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"She took another microscopic bite of her sandwich, then pushed it away. Maybe she absorbed nutrients from her surroundings."

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jpsdad and others,

Will the natural food chain of invertebrates be established enough by June for the bass to thrive? This is a new pond being filled with well water. Will there be enough forage for the BG stockers to thrive, since those are the fish that should become the trophies?

The advice I usually see on Pond Boss is to start a LMB/BG pond with a big dose of FHM to jump start the available forage. Is that procedure incorrect in the case of managing for a trophy BG pond?

Is the optimal procedure to have very hungry bass, whose goal in the pond is to eat as much of the subsequent BG production as possible? Will the BG fry from the very first spawn be up to eating size for the new bass starting around their stocking date?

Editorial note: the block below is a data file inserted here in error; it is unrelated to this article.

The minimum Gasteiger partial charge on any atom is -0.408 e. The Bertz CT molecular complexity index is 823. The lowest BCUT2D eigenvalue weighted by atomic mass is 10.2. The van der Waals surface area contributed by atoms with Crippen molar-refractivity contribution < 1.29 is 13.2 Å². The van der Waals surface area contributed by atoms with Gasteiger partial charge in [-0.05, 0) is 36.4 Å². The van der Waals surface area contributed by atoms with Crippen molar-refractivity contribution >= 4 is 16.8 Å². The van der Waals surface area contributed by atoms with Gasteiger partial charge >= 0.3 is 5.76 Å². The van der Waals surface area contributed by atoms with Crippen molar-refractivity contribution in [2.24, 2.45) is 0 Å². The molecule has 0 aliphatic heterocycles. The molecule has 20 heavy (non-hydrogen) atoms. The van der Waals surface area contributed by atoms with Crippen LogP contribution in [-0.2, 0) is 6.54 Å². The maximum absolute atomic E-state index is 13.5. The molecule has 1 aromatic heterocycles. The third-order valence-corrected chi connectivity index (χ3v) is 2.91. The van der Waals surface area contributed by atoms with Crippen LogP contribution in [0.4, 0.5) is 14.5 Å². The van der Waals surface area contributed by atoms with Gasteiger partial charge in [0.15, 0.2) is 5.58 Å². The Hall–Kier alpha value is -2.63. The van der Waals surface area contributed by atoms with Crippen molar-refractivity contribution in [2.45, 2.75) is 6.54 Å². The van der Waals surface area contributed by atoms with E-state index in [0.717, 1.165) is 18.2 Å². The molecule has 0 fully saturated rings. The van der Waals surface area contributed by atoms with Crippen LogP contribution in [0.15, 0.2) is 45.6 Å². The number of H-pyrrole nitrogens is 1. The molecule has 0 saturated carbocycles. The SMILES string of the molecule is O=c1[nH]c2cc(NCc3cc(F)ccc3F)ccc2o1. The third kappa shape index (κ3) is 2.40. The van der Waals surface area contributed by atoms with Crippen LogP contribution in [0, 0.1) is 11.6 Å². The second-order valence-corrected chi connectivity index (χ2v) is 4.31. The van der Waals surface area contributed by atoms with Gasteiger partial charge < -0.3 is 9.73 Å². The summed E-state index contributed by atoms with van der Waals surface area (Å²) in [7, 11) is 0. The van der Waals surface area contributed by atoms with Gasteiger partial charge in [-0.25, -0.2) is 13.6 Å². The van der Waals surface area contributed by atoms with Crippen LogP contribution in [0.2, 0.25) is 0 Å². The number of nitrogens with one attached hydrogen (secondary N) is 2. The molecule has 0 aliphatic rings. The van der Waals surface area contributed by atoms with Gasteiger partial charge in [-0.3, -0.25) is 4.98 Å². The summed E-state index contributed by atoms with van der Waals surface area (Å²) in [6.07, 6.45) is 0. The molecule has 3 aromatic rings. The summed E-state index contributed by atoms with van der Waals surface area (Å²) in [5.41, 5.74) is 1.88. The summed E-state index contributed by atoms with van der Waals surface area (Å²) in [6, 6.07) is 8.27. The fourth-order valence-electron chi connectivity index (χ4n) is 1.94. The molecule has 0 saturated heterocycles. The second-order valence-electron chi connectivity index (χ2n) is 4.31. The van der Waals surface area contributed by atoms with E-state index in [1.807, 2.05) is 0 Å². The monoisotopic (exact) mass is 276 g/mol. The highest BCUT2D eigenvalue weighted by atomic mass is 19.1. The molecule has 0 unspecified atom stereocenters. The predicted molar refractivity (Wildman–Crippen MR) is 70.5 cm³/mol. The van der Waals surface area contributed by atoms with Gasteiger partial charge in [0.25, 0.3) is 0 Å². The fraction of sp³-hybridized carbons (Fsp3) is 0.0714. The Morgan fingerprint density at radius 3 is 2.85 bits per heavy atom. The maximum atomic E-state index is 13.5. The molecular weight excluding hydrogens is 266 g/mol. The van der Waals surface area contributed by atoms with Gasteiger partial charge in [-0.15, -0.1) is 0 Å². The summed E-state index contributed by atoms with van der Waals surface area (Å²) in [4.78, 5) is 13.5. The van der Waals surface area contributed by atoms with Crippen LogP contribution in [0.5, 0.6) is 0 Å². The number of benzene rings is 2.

I also used to see lots of advice to add hybrid BG for the earliest "trophies" in trophy BG ponds, due to the double benefit of faster growth due to hybrid vigor plus less reproduction. However, there is then some discussion of the subsequent crosses reverting to undesirable green sunfish traits.

(Sorry for all of the additional questions. Just trying to help OP Mark, rather than further muddying the waters.)

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Thank you JPSDad! I was getting pretty interested in putting some larger BG in here so I'm glad I read your post first! Thank you!

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Thank you Sunil. I just threw some handfuls of feed in just now but couldn't get any interest. I'll keep trying though! Thank you!

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Thank you FishnRod, I like the extra questions. I'm on the fence fertilizing as we swim in the pond a lot too. Trying to balance the pond as both fish and swimming. May not work but trying! We actually just finished swimming in it a few minutes ago too!

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Originally Posted by MarkTaylorFL
Thank you Sunil. I just threw some handfuls of feed in just now but couldn't get any interest. I'll keep trying though! Thank you!


You are welcome.